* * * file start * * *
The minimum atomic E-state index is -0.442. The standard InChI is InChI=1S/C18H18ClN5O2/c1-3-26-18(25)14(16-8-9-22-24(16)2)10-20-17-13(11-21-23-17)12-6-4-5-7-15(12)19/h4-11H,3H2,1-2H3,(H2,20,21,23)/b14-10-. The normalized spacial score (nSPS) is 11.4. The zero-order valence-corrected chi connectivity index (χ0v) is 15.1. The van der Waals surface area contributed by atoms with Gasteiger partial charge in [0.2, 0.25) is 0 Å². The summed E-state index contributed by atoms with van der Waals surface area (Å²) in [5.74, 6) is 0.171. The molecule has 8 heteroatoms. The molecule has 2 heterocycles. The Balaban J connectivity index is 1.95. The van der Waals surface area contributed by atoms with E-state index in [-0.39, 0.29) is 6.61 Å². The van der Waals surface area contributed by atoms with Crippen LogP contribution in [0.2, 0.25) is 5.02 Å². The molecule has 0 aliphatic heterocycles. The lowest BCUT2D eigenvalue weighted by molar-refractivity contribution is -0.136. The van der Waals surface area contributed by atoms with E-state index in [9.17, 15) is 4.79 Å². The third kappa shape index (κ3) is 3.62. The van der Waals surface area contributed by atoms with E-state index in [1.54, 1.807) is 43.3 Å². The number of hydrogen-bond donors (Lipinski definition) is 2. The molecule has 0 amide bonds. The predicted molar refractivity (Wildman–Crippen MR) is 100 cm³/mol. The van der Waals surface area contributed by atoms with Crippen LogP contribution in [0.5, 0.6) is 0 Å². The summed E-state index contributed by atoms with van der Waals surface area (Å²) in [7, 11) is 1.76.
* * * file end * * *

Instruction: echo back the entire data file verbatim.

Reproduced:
The minimum atomic E-state index is -0.442. The standard InChI is InChI=1S/C18H18ClN5O2/c1-3-26-18(25)14(16-8-9-22-24(16)2)10-20-17-13(11-21-23-17)12-6-4-5-7-15(12)19/h4-11H,3H2,1-2H3,(H2,20,21,23)/b14-10-. The normalized spacial score (nSPS) is 11.4. The zero-order valence-corrected chi connectivity index (χ0v) is 15.1. The van der Waals surface area contributed by atoms with Gasteiger partial charge in [0.2, 0.25) is 0 Å². The summed E-state index contributed by atoms with van der Waals surface area (Å²) in [5.74, 6) is 0.171. The molecule has 8 heteroatoms. The molecule has 2 heterocycles. The Balaban J connectivity index is 1.95. The van der Waals surface area contributed by atoms with E-state index in [-0.39, 0.29) is 6.61 Å². The van der Waals surface area contributed by atoms with Crippen LogP contribution in [0.2, 0.25) is 5.02 Å². The molecule has 0 aliphatic heterocycles. The lowest BCUT2D eigenvalue weighted by molar-refractivity contribution is -0.136. The van der Waals surface area contributed by atoms with E-state index in [9.17, 15) is 4.79 Å². The third kappa shape index (κ3) is 3.62. The van der Waals surface area contributed by atoms with E-state index in [1.54, 1.807) is 43.3 Å². The number of hydrogen-bond donors (Lipinski definition) is 2. The molecule has 0 amide bonds. The predicted molar refractivity (Wildman–Crippen MR) is 100 cm³/mol. The van der Waals surface area contributed by atoms with Crippen LogP contribution in [0.5, 0.6) is 0 Å². The summed E-state index contributed by atoms with van der Waals surface area (Å²) in [7, 11) is 1.76.